was falsely accused of being unpatriotic for doing so.
But what if, just for a moment, one tried to classify something as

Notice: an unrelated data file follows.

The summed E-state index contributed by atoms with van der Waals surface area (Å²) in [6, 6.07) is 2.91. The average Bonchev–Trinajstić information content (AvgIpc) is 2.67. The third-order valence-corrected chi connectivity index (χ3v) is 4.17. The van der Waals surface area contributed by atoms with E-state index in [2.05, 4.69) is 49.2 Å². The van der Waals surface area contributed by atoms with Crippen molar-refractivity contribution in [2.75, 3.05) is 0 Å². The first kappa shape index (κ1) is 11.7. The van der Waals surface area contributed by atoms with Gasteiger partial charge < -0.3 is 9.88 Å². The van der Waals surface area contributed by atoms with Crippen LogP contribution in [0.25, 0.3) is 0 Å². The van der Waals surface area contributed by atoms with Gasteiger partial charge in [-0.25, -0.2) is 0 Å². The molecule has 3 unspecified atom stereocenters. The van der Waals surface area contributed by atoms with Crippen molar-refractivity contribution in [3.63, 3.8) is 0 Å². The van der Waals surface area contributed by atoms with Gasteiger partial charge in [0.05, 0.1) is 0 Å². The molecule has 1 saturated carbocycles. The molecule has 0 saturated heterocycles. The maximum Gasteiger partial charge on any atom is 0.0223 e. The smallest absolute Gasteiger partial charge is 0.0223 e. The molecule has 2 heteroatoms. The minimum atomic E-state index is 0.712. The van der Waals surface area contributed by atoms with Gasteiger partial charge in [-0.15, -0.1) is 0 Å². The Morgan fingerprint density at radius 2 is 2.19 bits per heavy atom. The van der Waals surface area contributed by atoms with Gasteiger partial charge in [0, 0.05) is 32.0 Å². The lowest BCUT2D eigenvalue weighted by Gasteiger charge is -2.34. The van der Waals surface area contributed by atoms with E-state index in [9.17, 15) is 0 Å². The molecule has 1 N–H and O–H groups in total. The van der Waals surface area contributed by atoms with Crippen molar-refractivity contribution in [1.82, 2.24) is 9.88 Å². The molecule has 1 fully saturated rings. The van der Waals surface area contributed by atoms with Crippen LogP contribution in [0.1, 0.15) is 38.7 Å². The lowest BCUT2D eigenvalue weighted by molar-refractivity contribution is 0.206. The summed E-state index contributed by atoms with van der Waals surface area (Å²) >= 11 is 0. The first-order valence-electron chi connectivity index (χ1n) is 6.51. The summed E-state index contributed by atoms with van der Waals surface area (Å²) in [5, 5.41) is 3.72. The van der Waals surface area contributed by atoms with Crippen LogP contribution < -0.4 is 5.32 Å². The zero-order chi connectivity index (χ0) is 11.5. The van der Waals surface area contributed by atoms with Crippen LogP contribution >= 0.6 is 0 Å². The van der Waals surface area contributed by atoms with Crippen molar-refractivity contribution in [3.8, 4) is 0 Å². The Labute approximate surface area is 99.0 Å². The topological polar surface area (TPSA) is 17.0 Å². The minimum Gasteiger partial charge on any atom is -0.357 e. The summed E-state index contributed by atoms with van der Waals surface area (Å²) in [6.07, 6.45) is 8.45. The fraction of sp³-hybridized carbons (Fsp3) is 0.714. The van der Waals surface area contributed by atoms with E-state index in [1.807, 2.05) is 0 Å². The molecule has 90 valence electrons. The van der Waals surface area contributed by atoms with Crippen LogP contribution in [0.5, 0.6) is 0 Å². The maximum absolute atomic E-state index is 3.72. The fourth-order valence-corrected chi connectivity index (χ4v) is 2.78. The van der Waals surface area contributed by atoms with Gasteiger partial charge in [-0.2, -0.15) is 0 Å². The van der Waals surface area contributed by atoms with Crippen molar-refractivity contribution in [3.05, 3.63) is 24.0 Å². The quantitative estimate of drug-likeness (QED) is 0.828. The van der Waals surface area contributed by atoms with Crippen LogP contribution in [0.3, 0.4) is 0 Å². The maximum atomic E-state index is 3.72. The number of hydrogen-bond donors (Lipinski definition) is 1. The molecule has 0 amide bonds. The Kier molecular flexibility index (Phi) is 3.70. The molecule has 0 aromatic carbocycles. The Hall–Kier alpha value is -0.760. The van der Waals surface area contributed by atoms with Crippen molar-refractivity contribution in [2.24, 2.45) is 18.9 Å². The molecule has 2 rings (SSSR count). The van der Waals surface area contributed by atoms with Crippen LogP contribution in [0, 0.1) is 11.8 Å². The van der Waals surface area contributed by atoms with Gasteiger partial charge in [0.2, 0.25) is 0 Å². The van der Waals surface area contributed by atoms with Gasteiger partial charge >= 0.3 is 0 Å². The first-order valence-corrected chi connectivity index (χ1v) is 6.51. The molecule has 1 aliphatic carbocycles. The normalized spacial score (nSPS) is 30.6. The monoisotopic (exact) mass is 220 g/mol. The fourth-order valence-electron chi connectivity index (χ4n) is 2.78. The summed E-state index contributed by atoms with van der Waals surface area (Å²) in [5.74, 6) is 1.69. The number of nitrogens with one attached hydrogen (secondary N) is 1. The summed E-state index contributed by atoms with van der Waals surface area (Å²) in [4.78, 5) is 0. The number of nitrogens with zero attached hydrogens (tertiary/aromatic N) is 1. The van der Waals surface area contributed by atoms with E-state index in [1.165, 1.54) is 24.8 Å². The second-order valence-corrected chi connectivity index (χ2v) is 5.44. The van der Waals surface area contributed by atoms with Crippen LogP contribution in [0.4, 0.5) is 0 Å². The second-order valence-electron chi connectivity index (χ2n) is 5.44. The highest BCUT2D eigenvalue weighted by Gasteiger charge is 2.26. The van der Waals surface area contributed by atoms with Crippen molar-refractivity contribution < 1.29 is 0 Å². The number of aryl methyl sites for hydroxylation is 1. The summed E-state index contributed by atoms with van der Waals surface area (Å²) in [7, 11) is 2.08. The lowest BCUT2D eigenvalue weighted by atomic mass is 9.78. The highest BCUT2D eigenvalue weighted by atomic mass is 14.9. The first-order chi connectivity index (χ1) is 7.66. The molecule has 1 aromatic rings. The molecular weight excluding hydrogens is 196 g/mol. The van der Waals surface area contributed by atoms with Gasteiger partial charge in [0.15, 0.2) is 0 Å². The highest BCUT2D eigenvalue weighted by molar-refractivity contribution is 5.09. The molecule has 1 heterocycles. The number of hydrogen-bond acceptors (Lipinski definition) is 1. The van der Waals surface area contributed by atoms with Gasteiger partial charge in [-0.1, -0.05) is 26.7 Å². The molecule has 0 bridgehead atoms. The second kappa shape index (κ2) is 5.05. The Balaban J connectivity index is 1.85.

"anti-American" for its own sake? My nomination would go to Pat Robertson, who appeared on the television in the immediate aftermath of the Sept. 11 atrocity and declared that the mass murder in New York and Washington and Pennsylvania was a divine punishment for a society that indulged secularism, pornography, and homosexual conduct. Here is a man who quite evidently dislikes his own society and sympathizes, not all that covertly, with those who would use violence and fanaticism to destroy it. He dislikes this society, furthermore, for the very things that it tends to advertise about itself, namely permissiveness and variety. If this is not "anti-American" then the term is truly meaningless. I would go a step further and say that racism and theological bigotry are "anti-American" as nearly as possible by definition, since these things are condemned or outlawed”after a bit of a struggle, admittedly”in the amendments to the Constitution if not in the document itself. But this would meet with strong objection from some radicals, who suggest that the idea of America is a fiesta of genocide and slavery dating back to the first contact with Columbus and the pilgrims. Obviously, both these schools cannot be correct simultaneously. But that would put Americans, for all their conquering history and imperial hubris, in a similar category to that once occupied by other cosmopolitans. If they cannot be accused of plutocracy, for example (or even if they can), they may be accused of subversion, immodesty, and the spread of libertinism and vice, as well as junk food, trash movies, and cheap jeans. It's almost enough to make you proud (except for the food and film bit). The Cold War succeeded, for a mixture of valid and spurious reasons, in fixing the idea of "anti-Americanism" as a syndrome of the left. Forgotten was the long hatred of the old right for the American idea. But now we can see its resurgence in the applause from all of the old and new fascist parties for the attacks of Sept. 11. The rhetoric about "globalization," which is often harmless enough in every sense, still conceals the view of the Le Pens and the Haiders that America is undermining the healthy and organic and familiar "nation state." So it is indeed, in many ways. More is going on, when the American flag is being burned, than a protest against a superpower. As to an appropriate term, what shall we say? With any luck, the American idea is itself too capacious”even too "diverse"”to be wounded by any one insult. But when it comes from outsiders we might learn to say "anti-modernist" or, though it takes a while to utter, "anti-cosmopolitan." From insiders we might derive the notion (not so dishonorable) of "native masochist." I propose these tentatively, knowing full well that they will never catch on. But you will still know them when you see them. Article URL: http://slate.msn.com/?id=2074645